Functional roles of MCP-1 in Propionibacterium acnes-induced, T cell- mediated pulmonary granulomatosis in rabbits

Hidenori Ichiyasu, Moritaka Suga, Akihiro Matsukawa, Kazuhiro Iyonaga, Takanori Mizobe, Toshihiro Takahashi, Masayuki Ando

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35 Citations (Scopus)


The immunological manifestation of granuloma formations in humans largely depends on the delayed-type hypersensitivity response. We investigated the involvement of monocyte chemoattractant protein-1 (MCP-1) in a rabbit model of T cell-mediated pulmonary granulomatosis. Intravenous injection of Propionibacterium acnes (P. acnes) into sensitized rabbits induced massive and diffuse pulmonary granulomas. Levels of MCP-1 in sera and bronchoalveolar lavage fluids (BALF) peaked before the granuloma formation reached the peak (on days 1 and 3 after challenge, respectively). Chemotactic activities toward monocytes and T cells in BALF were inhibited by anti-MCP-1 IgG by 80 and 36%, respectively. The phenotypic analysis of the migrating T cells revealed that activated and memory T cells rather than naive cells were preferentially attracted to the BALF. Administration of anti-MCP-1 antiserum inhibited the development of granuloma formation in both size and number, the numbers of infiltrating leukocytes in BALF, the expression of adhesion molecules on peripheral monocytes/T cells, and on macrophages/T cells in BALF, and the production of TNF-α in the lung. Anti-MCP-1 resulted in a trend toward decreased level of IL-1β in the lung. The inhibition of the production of these cytokines appeared to be induced indirectly through the inhibition of the recruitment of macrophages that produce these cytokines. The results suggest important roles of MCP-1 in the development of granuloma formation in this model through the attraction and activation of specific types of cells.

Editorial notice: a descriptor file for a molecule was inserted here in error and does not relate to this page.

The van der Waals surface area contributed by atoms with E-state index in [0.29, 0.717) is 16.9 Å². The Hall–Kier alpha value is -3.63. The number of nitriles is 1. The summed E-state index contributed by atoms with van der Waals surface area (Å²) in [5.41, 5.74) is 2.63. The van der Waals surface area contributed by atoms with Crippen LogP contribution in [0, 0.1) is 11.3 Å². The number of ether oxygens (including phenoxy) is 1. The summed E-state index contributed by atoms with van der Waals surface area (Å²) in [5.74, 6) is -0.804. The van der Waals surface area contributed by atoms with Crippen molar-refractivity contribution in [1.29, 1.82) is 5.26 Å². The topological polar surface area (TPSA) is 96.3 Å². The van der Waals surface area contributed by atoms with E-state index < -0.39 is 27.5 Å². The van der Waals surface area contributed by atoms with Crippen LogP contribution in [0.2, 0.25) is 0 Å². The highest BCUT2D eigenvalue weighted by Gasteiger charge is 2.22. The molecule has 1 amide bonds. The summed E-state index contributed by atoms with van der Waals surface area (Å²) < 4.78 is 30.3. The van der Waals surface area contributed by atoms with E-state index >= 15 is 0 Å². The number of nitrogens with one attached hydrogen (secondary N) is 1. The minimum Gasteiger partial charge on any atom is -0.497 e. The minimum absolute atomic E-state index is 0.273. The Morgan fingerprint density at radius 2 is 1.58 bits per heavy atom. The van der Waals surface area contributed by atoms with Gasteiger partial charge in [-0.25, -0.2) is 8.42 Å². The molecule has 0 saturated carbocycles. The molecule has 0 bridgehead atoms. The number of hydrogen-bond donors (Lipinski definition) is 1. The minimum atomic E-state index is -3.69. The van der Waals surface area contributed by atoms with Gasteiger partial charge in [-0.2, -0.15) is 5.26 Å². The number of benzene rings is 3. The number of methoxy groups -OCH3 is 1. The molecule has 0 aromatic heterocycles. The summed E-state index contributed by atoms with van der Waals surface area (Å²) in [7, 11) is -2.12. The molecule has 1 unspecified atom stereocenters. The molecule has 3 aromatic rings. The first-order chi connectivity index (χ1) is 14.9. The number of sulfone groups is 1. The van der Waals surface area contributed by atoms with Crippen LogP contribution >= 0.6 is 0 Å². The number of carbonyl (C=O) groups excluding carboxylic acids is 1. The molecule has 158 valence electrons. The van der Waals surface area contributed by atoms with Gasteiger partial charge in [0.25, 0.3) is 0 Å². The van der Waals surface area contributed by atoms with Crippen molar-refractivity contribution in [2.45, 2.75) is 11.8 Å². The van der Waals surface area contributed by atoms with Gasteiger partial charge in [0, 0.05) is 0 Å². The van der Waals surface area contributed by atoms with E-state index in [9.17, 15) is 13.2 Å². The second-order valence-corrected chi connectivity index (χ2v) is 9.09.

Original languageEnglish
Pages (from-to)482-491
Number of pages10
JournalJournal of Leukocyte Biology
Issue number4
Publication statusPublished - 1999
Externally publishedYes


  • Adhesion molecules
  • Chemotaxis
  • Granuloma formation
  • Pro-inflammatory cytokines

ASJC Scopus subject areas

  • Immunology and Allergy
  • Immunology
  • Cell Biology


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